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March 11, 2016

IoD calls for "spoonful of sugar" in Budget

IoD calls for "spoonful of sugar" in BudgetThe Institute of Directors says businesses are having to swallow a lot of "bitter medicine" at the moment and it is asking George Osborne to provide "a spoonful of sugar" in next week's Budget statement.

Simon Walker, director general of the Institute of Directors (IoD), has expressed concerns about the impact of new legislation on UK businesses.

Citing the introduction of the National Living Wage (NLW), the Apprenticeship Levy and auto-enrolment workplace pensions, Walker said: "The Chancellor's medicine will certainly taste bitter for businesses but we are far from convinced it will produce the desired result."

Businesses need "a spoonful of sugar to help them swallow the extra costs in terms of taxes and regulations", said Walker. "To make it more palatable, George Osborne must take the opportunity offered by the Budget to reverse the cut in investment incentives, reduce tax on middle earners and get rid of the absurd kink in the tax system, which sees tax on income shoot up to 62% at £100,000."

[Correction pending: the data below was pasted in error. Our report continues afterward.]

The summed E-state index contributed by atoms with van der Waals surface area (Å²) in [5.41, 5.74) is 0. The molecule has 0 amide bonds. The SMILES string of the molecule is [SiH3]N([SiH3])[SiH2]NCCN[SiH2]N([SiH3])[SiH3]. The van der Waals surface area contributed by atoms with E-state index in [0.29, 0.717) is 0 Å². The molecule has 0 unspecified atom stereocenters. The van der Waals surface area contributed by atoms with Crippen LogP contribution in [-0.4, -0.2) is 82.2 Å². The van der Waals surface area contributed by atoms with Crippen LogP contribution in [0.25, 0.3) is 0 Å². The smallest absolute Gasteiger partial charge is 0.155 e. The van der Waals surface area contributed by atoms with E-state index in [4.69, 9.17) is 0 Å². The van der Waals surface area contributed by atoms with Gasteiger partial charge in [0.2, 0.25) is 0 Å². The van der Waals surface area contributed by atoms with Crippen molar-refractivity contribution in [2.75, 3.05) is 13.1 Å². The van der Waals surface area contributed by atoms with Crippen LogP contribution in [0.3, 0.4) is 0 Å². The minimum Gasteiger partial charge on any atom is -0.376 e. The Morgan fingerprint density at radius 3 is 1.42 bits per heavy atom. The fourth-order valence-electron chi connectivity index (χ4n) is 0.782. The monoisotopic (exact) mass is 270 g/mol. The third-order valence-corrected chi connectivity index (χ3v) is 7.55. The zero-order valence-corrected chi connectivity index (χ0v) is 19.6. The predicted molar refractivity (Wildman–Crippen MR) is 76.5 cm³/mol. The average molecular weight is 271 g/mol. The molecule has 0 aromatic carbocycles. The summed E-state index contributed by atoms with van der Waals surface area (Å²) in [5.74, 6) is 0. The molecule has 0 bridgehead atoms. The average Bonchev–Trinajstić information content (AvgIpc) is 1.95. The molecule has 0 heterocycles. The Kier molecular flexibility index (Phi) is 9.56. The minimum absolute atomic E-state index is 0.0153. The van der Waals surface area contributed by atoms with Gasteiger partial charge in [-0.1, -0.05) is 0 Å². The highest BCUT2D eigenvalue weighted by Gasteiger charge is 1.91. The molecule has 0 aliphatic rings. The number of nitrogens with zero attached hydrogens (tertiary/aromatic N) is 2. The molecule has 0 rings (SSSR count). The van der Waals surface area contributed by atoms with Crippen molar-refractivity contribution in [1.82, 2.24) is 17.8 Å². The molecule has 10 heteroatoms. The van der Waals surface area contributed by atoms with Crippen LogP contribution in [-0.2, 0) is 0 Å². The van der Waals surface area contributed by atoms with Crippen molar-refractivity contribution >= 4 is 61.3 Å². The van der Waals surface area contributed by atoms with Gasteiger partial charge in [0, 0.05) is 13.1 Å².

In order to soften the blow on businesses at the Budget, the IoD is calling for:

  • The Annual Investment Allowance to be returned to £500,000, after being cut to £200,000 at last year's July Budget. Only 3% of IoD members say AIA at this level is enough to make them increase investment, against 20% who say the cut is making them reduce investment.
  • The threshold for the 40p income tax rate to be raised by at least £2,000 this year, with a view to reaching £50,000 by 2019/20.
  • A smoothing of the tapering rate at which the personal allowance is removed above £100,000. Currently, for every additional £2 earned above this amount, £1 of the tax-free personal allowance is removed, resulting in marginal tax rates in excess of 60%.

And, in common with other business groups, the IoD is also calling for radical simplification of the tax system.

"Beyond the need to lessen some of the immediate pain, the Chancellor should also take this chance to begin genuine and bold simplification of the UK's tortuously complex tax system," said Walker. "This will be no simple task, so if he cares about leaving the tax system in a better condition than he found it, he must start now."

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